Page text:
Why do we add k in derivation of 2nd law of motion when it's value is 1?


Let us understand the derivation of Newton's 2nd law of motion.

"the magnitude of the applied force upon a body is directly proportional to the rate of the change of the momentum with time."

Or

If $F$ force is applied over a body whose initial velocity is $u$ and it becomes $v$ with respect to the time $t$.


Then, initial momentum $P_1=mass\times volume=mu$


And final momentum $P_2=mv$


Therefore, change in momentum $\delta P=P_2-P_1$


$=mv-mu$


And rate of the change of the momentum with respect to the time $t=\frac{\delta P}{\delta t}$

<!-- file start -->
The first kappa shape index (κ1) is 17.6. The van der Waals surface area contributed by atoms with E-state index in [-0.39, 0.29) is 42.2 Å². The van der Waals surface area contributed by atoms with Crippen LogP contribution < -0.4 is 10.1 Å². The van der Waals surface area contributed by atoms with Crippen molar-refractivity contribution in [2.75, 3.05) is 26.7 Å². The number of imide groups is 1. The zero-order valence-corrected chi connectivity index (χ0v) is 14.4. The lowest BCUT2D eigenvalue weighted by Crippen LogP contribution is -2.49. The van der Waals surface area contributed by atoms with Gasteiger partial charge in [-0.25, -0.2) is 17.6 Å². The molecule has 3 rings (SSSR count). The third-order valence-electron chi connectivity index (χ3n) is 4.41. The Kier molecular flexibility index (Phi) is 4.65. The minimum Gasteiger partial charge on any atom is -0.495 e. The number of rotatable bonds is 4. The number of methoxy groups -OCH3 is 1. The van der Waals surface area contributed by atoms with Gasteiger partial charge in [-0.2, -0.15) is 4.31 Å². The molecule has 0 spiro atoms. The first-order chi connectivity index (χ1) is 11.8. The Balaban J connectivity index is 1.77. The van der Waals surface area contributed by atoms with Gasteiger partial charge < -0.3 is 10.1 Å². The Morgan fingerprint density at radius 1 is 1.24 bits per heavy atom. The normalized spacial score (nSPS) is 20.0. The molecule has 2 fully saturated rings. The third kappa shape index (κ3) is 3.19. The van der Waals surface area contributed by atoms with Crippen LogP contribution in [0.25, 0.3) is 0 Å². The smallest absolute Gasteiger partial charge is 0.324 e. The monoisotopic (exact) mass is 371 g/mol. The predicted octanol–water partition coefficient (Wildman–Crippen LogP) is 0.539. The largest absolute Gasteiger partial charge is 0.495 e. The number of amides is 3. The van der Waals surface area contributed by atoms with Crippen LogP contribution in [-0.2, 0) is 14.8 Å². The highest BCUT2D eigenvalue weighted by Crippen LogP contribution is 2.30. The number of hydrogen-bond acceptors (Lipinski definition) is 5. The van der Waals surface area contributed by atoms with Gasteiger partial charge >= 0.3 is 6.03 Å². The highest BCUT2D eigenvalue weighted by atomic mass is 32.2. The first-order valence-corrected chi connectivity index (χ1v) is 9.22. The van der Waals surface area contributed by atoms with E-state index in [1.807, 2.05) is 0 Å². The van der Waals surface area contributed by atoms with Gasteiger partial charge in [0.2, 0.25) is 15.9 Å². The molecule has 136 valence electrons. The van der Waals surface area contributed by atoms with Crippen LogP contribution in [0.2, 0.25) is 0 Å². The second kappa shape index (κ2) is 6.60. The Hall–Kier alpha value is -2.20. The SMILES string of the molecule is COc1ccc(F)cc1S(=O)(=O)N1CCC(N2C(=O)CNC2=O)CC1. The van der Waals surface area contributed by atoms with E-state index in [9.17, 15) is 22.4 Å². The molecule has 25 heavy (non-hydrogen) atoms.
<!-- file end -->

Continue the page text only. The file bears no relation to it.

$=\frac{mv-mu}{t}$


$=m\frac{v-u}{t}$


$=ma$     [Because rate of the change of velocity with respect to the time $a=\frac{v-u}{t}$]


According to Newton's 2nd law of motion:


$F\propto\frac{\delta P}{\delta t}$


Or $F\propto ma$


Let $F=k\frac ma$


$k$ is a constant. We choose the value of $m$ , $u$, $v$ and time $t$ such that we find the value of $k=1$


So $F=ma$


Here we find that the value of $k$ has taken $1$ to make the derived equation of 2nd law of motion simple.

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Updated on: 10-Oct-2022

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